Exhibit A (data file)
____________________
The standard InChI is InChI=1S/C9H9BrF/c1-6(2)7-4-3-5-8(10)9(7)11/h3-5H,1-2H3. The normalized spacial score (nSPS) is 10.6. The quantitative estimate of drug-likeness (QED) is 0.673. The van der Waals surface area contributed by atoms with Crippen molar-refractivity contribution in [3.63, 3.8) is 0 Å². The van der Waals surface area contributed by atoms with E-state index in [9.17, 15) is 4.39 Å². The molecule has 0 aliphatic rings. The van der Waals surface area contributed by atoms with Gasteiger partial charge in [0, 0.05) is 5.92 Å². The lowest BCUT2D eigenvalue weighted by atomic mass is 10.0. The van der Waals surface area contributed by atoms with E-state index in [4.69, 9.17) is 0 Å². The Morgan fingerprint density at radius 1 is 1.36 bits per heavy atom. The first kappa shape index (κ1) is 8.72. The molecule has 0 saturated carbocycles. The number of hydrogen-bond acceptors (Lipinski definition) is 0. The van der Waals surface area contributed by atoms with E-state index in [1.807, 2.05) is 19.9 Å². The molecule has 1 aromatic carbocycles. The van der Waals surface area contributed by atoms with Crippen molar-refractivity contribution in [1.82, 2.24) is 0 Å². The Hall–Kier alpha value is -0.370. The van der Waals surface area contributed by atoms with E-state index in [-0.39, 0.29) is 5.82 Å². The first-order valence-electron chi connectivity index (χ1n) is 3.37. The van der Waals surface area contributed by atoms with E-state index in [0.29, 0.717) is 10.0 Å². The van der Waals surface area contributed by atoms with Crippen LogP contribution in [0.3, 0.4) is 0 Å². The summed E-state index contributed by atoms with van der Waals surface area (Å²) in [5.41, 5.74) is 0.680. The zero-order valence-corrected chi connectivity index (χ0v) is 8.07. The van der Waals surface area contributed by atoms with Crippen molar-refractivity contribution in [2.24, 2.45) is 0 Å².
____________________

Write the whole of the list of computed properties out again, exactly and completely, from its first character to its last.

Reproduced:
The standard InChI is InChI=1S/C9H9BrF/c1-6(2)7-4-3-5-8(10)9(7)11/h3-5H,1-2H3. The normalized spacial score (nSPS) is 10.6. The quantitative estimate of drug-likeness (QED) is 0.673. The van der Waals surface area contributed by atoms with Crippen molar-refractivity contribution in [3.63, 3.8) is 0 Å². The van der Waals surface area contributed by atoms with E-state index in [9.17, 15) is 4.39 Å². The molecule has 0 aliphatic rings. The van der Waals surface area contributed by atoms with Gasteiger partial charge in [0, 0.05) is 5.92 Å². The lowest BCUT2D eigenvalue weighted by atomic mass is 10.0. The van der Waals surface area contributed by atoms with E-state index in [4.69, 9.17) is 0 Å². The Morgan fingerprint density at radius 1 is 1.36 bits per heavy atom. The first kappa shape index (κ1) is 8.72. The molecule has 0 saturated carbocycles. The number of hydrogen-bond acceptors (Lipinski definition) is 0. The van der Waals surface area contributed by atoms with E-state index in [1.807, 2.05) is 19.9 Å². The molecule has 1 aromatic carbocycles. The van der Waals surface area contributed by atoms with Crippen molar-refractivity contribution in [1.82, 2.24) is 0 Å². The Hall–Kier alpha value is -0.370. The van der Waals surface area contributed by atoms with E-state index in [-0.39, 0.29) is 5.82 Å². The first-order valence-electron chi connectivity index (χ1n) is 3.37. The van der Waals surface area contributed by atoms with E-state index in [0.29, 0.717) is 10.0 Å². The van der Waals surface area contributed by atoms with Crippen LogP contribution in [0.3, 0.4) is 0 Å². The summed E-state index contributed by atoms with van der Waals surface area (Å²) in [5.41, 5.74) is 0.680. The zero-order valence-corrected chi connectivity index (χ0v) is 8.07. The van der Waals surface area contributed by atoms with Crippen molar-refractivity contribution in [2.24, 2.45) is 0 Å².